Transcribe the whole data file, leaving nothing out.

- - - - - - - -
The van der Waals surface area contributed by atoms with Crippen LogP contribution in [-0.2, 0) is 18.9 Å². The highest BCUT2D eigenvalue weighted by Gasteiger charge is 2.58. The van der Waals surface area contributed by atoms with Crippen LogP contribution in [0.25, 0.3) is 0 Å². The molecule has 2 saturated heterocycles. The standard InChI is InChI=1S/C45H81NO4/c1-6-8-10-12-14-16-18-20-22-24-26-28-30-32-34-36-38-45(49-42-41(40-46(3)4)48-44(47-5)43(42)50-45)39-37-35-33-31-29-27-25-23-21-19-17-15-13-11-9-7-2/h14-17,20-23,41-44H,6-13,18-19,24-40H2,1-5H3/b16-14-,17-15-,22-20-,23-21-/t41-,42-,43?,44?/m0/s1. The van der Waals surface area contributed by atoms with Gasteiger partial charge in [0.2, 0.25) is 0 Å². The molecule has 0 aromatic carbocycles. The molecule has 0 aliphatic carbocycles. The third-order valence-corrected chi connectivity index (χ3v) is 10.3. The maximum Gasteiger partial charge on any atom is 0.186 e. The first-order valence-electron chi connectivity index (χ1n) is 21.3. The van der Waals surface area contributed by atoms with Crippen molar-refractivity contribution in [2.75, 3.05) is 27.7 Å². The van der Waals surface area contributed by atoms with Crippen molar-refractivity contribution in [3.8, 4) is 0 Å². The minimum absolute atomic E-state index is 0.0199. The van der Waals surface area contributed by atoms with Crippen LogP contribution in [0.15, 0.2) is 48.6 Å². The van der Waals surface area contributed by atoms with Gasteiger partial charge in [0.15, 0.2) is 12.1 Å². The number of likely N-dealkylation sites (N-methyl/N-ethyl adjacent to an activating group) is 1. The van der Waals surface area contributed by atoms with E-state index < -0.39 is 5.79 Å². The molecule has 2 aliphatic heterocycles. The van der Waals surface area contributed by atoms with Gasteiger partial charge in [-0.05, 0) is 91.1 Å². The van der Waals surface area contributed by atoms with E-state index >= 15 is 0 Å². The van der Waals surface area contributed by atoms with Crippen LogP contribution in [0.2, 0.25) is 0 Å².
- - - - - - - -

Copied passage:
The van der Waals surface area contributed by atoms with Crippen LogP contribution in [-0.2, 0) is 18.9 Å². The highest BCUT2D eigenvalue weighted by Gasteiger charge is 2.58. The van der Waals surface area contributed by atoms with Crippen LogP contribution in [0.25, 0.3) is 0 Å². The molecule has 2 saturated heterocycles. The standard InChI is InChI=1S/C45H81NO4/c1-6-8-10-12-14-16-18-20-22-24-26-28-30-32-34-36-38-45(49-42-41(40-46(3)4)48-44(47-5)43(42)50-45)39-37-35-33-31-29-27-25-23-21-19-17-15-13-11-9-7-2/h14-17,20-23,41-44H,6-13,18-19,24-40H2,1-5H3/b16-14-,17-15-,22-20-,23-21-/t41-,42-,43?,44?/m0/s1. The van der Waals surface area contributed by atoms with Gasteiger partial charge in [0.2, 0.25) is 0 Å². The molecule has 0 aromatic carbocycles. The molecule has 0 aliphatic carbocycles. The third-order valence-corrected chi connectivity index (χ3v) is 10.3. The maximum Gasteiger partial charge on any atom is 0.186 e. The first-order valence-electron chi connectivity index (χ1n) is 21.3. The van der Waals surface area contributed by atoms with Crippen molar-refractivity contribution in [2.75, 3.05) is 27.7 Å². The van der Waals surface area contributed by atoms with Crippen molar-refractivity contribution in [3.8, 4) is 0 Å². The minimum absolute atomic E-state index is 0.0199. The van der Waals surface area contributed by atoms with Crippen LogP contribution in [0.15, 0.2) is 48.6 Å². The van der Waals surface area contributed by atoms with Gasteiger partial charge in [0.15, 0.2) is 12.1 Å². The number of likely N-dealkylation sites (N-methyl/N-ethyl adjacent to an activating group) is 1. The van der Waals surface area contributed by atoms with E-state index < -0.39 is 5.79 Å². The molecule has 2 aliphatic heterocycles. The van der Waals surface area contributed by atoms with Gasteiger partial charge in [-0.05, 0) is 91.1 Å². The van der Waals surface area contributed by atoms with E-state index >= 15 is 0 Å². The van der Waals surface area contributed by atoms with Crippen LogP contribution in [0.2, 0.25) is 0 Å².